St Helier, Jersey

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St. Helier, Jersey

The capital of Jersey, St. Helier is a charming town with a vibrant foodie and shopping scene, and an ideal location from which to base your tour of Jersey and the Channel Islands.

The town was named after Hellerius, or St. Helier, a 6th century ascetic hermit. Hellerius’s pagan parents sought out St. Cunibert because they had struggled to conceive a child. Cunibert advised them to pray to God, and when they had a child, to hand him over to God, so he (Cunibert) could raise them in the Christian faith. However, after Hellerius’s birth, his father, the Saxon governor, came to resent the influence that Cunibert had over his son and killed Cunibert. Hellerius fled his parents, wandering what is now Normandy, joining monastic orders, but found nowhere that could provide the quiet he wanted for Christian contemplation.

Finally, he answered a call from the few inhabitants of Jersey (then known as Gersut or Agna) to protect them from – depending on who tells the tale – Vikings or Saxons, and bring them the gospel. In Jersey, Hellerius settled on a tidal island – now known as the Hermitage Rock – near today’s St. Helier, where he watched for invaders and (according to legend) starved himself for 13 years. Helier was eventually martyred by pirates, who beheaded him with an axe. Today, believers make a pilgrimage to the island every 16 July, while St. Helier is recognised as the patron saint of Jersey.

Elizabeth Castle, Saint Helier, Jersey, Channel Islands, UK.
Elizabeth Castle in low tide, St. Helier.

An Abbey of St Helier was founded on a tidal island adjacent to the Hermitage in 1155. Closed during the English Reformation, the site of the abbey became the island’s major fortress, Elizabeth Castle, established by the then-Governor of Jersey, Sir Walter Raleigh.

Elizabeth Castle remained in use as a fortress until 1923, when it was opened to the public as a museum. It was soon put into military use once again when Jersey was occupied by Germany during World War Two. The Nazis modernised the castle, and used Eastern European slave labour to rebuild its fortifications. Today the castle is again open to the public as a museum, accessible by foot at low tide and by boat at high water.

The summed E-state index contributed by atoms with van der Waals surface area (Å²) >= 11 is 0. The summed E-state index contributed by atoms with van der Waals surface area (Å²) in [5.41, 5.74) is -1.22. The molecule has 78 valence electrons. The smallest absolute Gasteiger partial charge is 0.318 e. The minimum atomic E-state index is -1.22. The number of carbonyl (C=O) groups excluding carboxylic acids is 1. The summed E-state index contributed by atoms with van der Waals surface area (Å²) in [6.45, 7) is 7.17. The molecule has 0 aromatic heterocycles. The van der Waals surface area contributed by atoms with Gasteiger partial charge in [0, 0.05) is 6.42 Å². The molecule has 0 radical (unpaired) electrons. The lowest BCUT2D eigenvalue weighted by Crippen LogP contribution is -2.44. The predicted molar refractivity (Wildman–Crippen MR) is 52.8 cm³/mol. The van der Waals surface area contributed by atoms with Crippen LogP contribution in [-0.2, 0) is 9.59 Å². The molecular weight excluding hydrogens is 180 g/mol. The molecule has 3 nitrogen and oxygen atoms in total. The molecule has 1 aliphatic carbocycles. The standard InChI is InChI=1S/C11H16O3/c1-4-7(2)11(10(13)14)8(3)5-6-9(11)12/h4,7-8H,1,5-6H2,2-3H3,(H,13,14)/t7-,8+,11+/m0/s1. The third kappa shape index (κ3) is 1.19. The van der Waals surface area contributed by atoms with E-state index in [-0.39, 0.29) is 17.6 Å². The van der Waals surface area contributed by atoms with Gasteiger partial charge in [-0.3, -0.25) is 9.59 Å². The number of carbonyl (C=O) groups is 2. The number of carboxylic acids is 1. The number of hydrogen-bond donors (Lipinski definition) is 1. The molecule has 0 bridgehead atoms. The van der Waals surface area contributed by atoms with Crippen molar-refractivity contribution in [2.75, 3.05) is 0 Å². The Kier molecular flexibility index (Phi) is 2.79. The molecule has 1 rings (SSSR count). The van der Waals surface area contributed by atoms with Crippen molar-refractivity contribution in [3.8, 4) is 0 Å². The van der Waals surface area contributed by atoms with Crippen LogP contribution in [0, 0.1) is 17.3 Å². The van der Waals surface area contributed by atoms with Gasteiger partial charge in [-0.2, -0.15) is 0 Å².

Until the end of the 18th century, St. Helier was only a small village. King George II gave 200 pounds to build a new harbour, bringing greater prosperity and population growth to the town, while St. Helier grew further in the 19th century with an influx of English residents. Reflecting its rapid growth during this period, the town today has a mostly Regency and Victorian Old Town, easily explored on foot. To explore this history head to the Georgian house at 16 New Street, now renovated and open to the public as a museum.

Today, over 33,500 people live in St. Helier, making it the biggest settlement in the Channel Islands. Though the port and city can get busy, the charming historic centre is easy to walk around and always full of life. Sights of interest in St. Helier include the Jersey Museum and Art Gallery, located in a restored 19th century merchant’s house, and the Jersey Maritime Museum and Occupation Tapestry Gallery. The Maritime Museum brings to life Jersey’s long connection to the sea, while the occupation tapestries are a moving reminder of the island’s sacrifice under Nazi occupation from 1940 to 1945.

St Helier
St Helier today

In recent years, St. Helier has emerged as something of a foodie hub. The city is home to two Michelin-starred restaurants as well as plenty of more affordable locations that offer menus based on local and seasonal produce.

Most of all, St. Helier is an ideal launching point from which to experience the beautiful coastal scenery of Jersey. As Jersey is only 8 km (5 miles) long and 14.5 km (9 miles) wide, it’s easy to drive from St. Helier to whatever hidden cove takes your fancy. A regular ferry service makes it easy to make a day tour of Guernsey from St. Helier.

Articles about the Channel Islands published by Odyssey Traveller:

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